Animal Welfare

We all want to give our equine friends the best care we can and there is a lot of truth in Maya Angelou’s quote that you must do the best you can until you know better – then when you know better, do better. But did you know that in New Zealand there is a Code of Welfare issued under the Animal Welfare Act 1999 which sets the minimum standards horse (and donkey!) owners must meet in order to meet their legal obligations as a horse owner?

The Animal Welfare Act 1999 provides for the welfare of animals in New Zealand and puts obligations on people who own, or are in charge, of animals to provide for their welfare. Codes of Welfare, which are developed under the Act, set minimum standards and recommend best practice for the care and management of animals. There are references in the Codes of Welfare to regulations issued under the Act. Regulations impose enforceable requirements on owners or persons in charge of animals – which means that an owner or person in charge of an animal can be prosecuted for failure to comply with these regulations. Failure to meet a minimum standard in a Code of Welfare can be used as evidence to support a prosecution – so knowing their contents is important!

With that in mind, here is a snapshot of some obligations in respect of horses:

The standard about equine management requires people who own or are in charge of horses to have not only the skills but the personal qualities required to be effective and safe when handling horses. The standard focusses on the owner/person in charge having an awareness of how their actions might affect the welfare of their animals. An example of best practice given in the code is that training and handling procedures are adapted and modified to suit an individual horse – we all know a horse who is unhappy about the girth being done up, so handling that girthy horse is going to have to be much more gentle and tactful than girthing a pony who is totally ignorant of the girth!

In respect of food and water it is obvious that horses need quality feed and fresh water. But did you know the standard requires that steps are taken to reduce competition for feed between horses, such as distributing hay in a number of separate piles? Or that horses receiving hard feed should have this fed in smaller amounts throughout the day, rather than one large meal? Perhaps most interesting is the recommended best practice to reduce hard feed on days where a horse is not worked to decrease the risk of metabolic problems (rather than providing the same feed irrespective of whether the horse is worked).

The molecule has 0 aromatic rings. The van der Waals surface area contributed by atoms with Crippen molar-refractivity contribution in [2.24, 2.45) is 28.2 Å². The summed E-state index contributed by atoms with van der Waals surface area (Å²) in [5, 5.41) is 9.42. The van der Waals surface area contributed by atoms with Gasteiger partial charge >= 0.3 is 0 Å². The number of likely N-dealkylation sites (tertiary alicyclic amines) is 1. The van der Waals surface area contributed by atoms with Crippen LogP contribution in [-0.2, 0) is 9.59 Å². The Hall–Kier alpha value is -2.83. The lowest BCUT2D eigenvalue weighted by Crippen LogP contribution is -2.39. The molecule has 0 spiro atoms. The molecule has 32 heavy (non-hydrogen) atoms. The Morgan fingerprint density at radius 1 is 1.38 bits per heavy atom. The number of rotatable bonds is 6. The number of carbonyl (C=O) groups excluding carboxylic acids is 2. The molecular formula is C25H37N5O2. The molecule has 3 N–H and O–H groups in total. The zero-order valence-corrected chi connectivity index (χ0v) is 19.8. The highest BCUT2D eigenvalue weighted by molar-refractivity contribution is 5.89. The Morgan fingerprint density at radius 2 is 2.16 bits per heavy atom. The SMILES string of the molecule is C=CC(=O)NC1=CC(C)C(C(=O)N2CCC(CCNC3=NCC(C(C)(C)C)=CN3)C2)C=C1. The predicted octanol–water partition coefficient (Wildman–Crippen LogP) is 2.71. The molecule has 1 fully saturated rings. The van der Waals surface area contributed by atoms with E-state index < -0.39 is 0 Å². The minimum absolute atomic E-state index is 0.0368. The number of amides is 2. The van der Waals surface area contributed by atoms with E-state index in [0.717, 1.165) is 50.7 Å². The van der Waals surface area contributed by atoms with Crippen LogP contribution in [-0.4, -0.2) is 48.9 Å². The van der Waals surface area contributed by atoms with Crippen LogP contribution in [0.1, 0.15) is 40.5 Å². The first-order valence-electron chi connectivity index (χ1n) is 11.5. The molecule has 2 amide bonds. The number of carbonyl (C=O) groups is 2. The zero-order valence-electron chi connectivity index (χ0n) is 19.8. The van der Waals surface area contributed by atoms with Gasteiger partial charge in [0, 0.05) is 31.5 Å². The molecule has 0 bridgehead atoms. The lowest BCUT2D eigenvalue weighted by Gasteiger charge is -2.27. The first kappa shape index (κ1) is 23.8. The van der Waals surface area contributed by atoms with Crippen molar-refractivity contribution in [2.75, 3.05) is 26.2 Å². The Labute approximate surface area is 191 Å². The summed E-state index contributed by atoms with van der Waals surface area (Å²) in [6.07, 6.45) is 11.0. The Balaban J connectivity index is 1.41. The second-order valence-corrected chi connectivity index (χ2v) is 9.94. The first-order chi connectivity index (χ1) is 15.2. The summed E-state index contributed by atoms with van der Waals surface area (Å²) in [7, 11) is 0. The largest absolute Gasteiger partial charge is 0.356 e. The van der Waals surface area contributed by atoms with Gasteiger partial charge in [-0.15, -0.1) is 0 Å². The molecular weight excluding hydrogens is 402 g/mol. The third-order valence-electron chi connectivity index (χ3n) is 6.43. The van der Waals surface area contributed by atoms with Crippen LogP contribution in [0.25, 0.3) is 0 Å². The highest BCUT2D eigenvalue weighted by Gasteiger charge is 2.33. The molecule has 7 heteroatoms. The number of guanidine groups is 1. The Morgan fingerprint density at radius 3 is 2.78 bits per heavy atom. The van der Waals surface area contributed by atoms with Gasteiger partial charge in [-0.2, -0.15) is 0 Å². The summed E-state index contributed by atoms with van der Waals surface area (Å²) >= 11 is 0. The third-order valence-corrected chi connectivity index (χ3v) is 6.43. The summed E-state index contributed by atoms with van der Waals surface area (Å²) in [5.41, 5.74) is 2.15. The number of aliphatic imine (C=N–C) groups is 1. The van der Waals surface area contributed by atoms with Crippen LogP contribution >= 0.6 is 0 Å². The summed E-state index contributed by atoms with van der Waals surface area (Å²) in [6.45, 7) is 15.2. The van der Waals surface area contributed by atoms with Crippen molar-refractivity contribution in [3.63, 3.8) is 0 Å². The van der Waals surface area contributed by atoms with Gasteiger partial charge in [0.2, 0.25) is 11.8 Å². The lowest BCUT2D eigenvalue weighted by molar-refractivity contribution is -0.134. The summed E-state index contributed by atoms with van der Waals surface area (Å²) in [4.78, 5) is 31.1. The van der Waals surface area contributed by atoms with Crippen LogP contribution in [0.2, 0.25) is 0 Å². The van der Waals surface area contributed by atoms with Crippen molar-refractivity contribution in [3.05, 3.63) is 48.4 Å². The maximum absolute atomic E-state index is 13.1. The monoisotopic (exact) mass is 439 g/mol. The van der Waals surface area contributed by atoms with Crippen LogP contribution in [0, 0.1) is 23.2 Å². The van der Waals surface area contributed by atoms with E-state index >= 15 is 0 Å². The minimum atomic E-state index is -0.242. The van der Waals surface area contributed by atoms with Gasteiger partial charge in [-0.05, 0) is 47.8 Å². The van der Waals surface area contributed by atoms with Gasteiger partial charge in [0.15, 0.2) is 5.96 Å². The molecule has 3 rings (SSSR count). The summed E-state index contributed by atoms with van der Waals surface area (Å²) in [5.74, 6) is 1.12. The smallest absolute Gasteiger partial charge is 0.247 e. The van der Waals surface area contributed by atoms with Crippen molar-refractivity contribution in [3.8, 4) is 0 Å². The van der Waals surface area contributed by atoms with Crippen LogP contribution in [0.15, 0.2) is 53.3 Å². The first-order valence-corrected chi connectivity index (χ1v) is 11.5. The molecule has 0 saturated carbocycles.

There are three very topical issues in the equine training and handling section. The first is the standard which provides that horses must not be struck around their heads, which is directly linked to a regulation, meaning that prosecution can occur if that standard is breached. It is also recommended best practice that riders should not be heavier than is appropriate for the equine in question, taking into account the size of the horse, its breed, physiological status and its workload. And lastly, there is a reference to the handler’s behaviour towards horses is patient.

While this might sound basic and first principles to many horse owners it is the fact that these standards are enshrined in New Zealand animal welfare law that might be the surprise. There are other interesting requirements in the code – horses should not be turned out in headcollars, caked-on dirt should be removed from covers weekly, and that equipment used on horses must be maintained in good condition – which shows that is worth reading and keeping in mind when considering our horsemanship practices. If you haven’t read the Code of Welfare it is available at this link.

This article is not legal advice, nor is it a definitive statement of your obligations as a horse owner or handler. It represents comments on the Code of Welfare as it existed at the time this post was written. You should always check your own obligations in any situation and take your legal advice if you need it!

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